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What does a Merchandising Director do?

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  • Written By: D. Waldman
  • Edited By: Lauren Fritsky
  • Last Modified Date: 02 December 2016
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A merchandising director is a key player in the retail industry. He is responsible for acquiring products from manufacturers that will eventually be sold by his company as part of its product lines. The requirements for being a successful merchandising director often include product knowledge, negotiating skills, and the ability to correctly gauge current and future market demands.

The initial process the merchandising director is responsible for involves selecting the most appropriate line of products to sell. This can be done by attending trade shows to view new or improved merchandise on the market, conducting surveys with current customers to determine needs, or evaluating current sales trends to identify items in the current product lineup with consistently strong results. This is a key step in the merchandising process, primarily because a poorly chosen product can ultimately lead to low sales and excess merchandise that cannot be moved while still making a profit.

Once the potential products have been identified, the merchandising director then needs to select a viable source from which to obtain the product. The marketing director may choose to buy the merchandise directly from the manufacturer, offering a potential advantage when it comes to reducing cost and allowing for custom product adjustments. He may also work through a middle man who negotiates with the manufacturers on behalf of several buyers, often providing a larger price discount due to the higher volumes being purchased at a time.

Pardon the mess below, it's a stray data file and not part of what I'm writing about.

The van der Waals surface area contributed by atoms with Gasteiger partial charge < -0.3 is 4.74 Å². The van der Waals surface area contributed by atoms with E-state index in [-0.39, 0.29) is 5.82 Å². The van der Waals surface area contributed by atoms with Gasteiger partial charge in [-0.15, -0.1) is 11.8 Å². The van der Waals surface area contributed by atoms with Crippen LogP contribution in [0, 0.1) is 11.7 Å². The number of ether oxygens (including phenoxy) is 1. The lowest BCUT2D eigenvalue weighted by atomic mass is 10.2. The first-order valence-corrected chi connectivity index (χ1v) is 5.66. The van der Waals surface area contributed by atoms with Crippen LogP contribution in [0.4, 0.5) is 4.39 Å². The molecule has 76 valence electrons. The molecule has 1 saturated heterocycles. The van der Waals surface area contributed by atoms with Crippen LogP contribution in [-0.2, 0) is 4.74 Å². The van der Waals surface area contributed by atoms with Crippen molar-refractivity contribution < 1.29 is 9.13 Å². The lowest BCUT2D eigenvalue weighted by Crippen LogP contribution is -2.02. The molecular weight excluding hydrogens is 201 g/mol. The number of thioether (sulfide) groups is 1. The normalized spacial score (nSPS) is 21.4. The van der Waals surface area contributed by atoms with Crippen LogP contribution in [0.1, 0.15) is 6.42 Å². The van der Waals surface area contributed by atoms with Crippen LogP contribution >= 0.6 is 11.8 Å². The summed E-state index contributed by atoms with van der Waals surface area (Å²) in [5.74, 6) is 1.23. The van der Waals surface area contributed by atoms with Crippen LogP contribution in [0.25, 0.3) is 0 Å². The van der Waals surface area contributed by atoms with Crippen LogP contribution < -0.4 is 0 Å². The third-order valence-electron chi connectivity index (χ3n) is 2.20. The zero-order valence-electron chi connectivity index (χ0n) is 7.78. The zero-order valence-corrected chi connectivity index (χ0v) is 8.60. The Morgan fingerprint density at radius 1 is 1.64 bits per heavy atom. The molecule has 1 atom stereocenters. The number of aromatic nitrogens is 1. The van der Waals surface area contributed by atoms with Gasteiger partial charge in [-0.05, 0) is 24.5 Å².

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After the merchandising director selects the best manufacturer or distributor, he must then work directly with them to establish a suitable price. The price of the merchandise will often vary greatly, depending on the size of the order being placed and customizations being requested, if any. While initial orders tend to be larger than others in order to build up stock, subsequent orders are typically designed to replenish current stock and will usually involve smaller quantities. A merchandising director will often establish a contract with the manufacturer or distributor which provides a set price for both the larger initial shipment as well as smaller subsequent orders.

The merchandising director is then responsible for placing the order based on the current needs of his company, with projected market demand playing a key factor in the decision-making process. He would also be in charge of setting the appropriate shipping deadline for the merchandise, ensuring the company will have ample time to sell the product based on any seasonal trends that may affect it. The typical delay between the initial purchase negotiations and the delivery of the final product is what drives the merchandising director to purchase items intended for use one or more seasons into the future, as opposed to relying solely on current market trends.

Once the merchandise arrives, the merchandising director is in charge of arranging the delivery of the product to the retail storefront. He will often work with the marketing department to create advertising campaigns for significant product releases. At times, he may also work with the financial aspects of the product, helping to determine the best-selling price based on the purchase price and desired profit margin.

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